Hospital emergency room (ER) facility fees increased 89% between 2009 and 2015, which is twice as fast as outpatient care and four times as fast as overall healthcare spending, reported Vox and Health Care Cost Institute (HCCI) in a new report.
Vox and HCCI analyzed 70 million insurance bills for ER visits. The analysis focused on facility fees and not the hospital charges.
The added spending is leading to higher premiums and patient costs. “It is having a dramatic effect on what people spend in a hospital setting,” said Niall Brennan, executive director of the Health Care Cost Institute. “And as we know, that has a trickle-down effect on premiums and benefits.”
The report found that ER fees increased by more than $3 billion between 2009 and 2015 despite a 2% decrease in ER fees billed. There were only 9.4 million ER visits in 2015 compared to 10.5 million in 2009. So, payer efforts and patient education to get care at lower cost facilities are working. However, costs remain a problem.
In the past few years, payers have created policies that target reducing ER utilization and costs. Payers have moved care away from hospital ERs and to less expensive outpatient facilities or freestanding ERs. Health systems, in turn, have focused more on expanding outpatient care and major systems like HCA have invested in freestanding ERs and urgent care centers.
In one of the most controversial payer moves this year, Anthem announced a policy to not pay for “unnecessary” ER visits. The policy requires an Anthem medical director to review claims information and decide whether symptoms and diagnoses warranted the visit. The payer implemented the policy as a way to cut costs and reduce ER visits and wait times. Hospital leaders have spoken out against that policy, including Missouri healthcare executives who called the policy “unfair to policyholders, and downright dangerous for patients.”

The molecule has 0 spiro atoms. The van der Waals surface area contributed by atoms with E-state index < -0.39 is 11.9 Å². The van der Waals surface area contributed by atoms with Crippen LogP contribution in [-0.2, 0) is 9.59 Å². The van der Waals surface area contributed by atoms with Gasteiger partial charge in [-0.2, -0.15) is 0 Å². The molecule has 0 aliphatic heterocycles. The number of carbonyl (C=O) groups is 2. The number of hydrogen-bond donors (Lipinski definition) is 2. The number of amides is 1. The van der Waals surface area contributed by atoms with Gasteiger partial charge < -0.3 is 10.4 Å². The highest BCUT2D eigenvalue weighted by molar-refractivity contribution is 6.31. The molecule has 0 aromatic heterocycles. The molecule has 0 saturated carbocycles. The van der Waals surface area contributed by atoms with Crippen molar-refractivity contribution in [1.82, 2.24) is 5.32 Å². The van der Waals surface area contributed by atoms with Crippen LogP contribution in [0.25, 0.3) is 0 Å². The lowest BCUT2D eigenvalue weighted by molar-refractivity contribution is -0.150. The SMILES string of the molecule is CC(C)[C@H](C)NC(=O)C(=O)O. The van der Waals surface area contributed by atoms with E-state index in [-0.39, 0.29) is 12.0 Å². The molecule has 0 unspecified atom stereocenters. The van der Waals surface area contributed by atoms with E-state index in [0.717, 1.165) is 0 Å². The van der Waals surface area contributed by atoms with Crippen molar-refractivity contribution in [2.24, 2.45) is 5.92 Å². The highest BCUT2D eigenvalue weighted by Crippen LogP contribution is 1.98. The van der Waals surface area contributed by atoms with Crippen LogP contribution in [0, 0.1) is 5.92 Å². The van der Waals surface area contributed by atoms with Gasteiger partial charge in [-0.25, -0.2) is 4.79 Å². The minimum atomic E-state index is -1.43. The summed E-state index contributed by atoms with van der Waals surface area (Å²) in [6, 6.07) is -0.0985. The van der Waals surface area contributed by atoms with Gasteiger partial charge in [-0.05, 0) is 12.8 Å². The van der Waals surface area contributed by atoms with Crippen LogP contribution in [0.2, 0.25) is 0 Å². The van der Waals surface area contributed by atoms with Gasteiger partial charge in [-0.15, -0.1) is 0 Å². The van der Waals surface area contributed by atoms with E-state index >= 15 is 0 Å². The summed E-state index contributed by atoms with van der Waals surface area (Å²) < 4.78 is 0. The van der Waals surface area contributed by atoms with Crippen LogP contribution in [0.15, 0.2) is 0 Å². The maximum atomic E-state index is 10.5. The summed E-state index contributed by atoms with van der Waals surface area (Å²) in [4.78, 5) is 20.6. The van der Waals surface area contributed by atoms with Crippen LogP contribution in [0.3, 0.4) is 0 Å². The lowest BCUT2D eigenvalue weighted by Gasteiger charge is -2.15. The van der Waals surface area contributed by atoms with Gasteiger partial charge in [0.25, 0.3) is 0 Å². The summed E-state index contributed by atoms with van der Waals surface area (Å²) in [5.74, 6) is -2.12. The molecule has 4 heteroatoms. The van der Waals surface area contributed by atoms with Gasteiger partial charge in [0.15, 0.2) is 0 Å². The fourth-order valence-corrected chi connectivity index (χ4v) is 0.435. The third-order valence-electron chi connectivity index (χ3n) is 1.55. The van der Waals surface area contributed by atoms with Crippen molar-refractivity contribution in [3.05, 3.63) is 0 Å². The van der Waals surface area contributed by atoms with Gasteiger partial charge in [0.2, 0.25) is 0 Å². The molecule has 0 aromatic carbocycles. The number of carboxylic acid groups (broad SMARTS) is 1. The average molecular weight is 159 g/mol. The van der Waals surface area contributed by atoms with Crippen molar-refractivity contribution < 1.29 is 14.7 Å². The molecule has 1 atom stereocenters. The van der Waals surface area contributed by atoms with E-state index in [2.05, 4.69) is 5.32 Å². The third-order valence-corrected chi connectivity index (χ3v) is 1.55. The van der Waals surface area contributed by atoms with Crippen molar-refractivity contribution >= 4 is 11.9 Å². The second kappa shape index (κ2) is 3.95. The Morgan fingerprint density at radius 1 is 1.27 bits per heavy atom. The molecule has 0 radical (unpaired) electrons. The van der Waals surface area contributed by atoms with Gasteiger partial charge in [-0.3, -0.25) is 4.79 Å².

Despite the opposition, Anthem’s policy is one that other payers are watching closely. Lea Halim, senior research consultant at Advisory Board Company, recently told Healthcare Dive that more payers will follow suit if Anthem’s policy cuts costs and reduces ER visits.
"Will Anthem get a lot of pushback from patients and employers? Will hospital lobbies succeed in getting state governments to force Anthem to roll back the policy? If Anthem does not face or successfully overcomes these types of challenges, other payers may very well follow suit," Halim said.
Another cost issue concerning ERs is surprise billing. The Center for Public Priorities released a study earlier this year that found surprise billing is a problem across the healthcare system. Also, a recent National Bureau of Economic Research study on out-of-network billing for emergency care found that patients who visited in-network hospitals for emergency care received out-of-network physician care 22% of the time.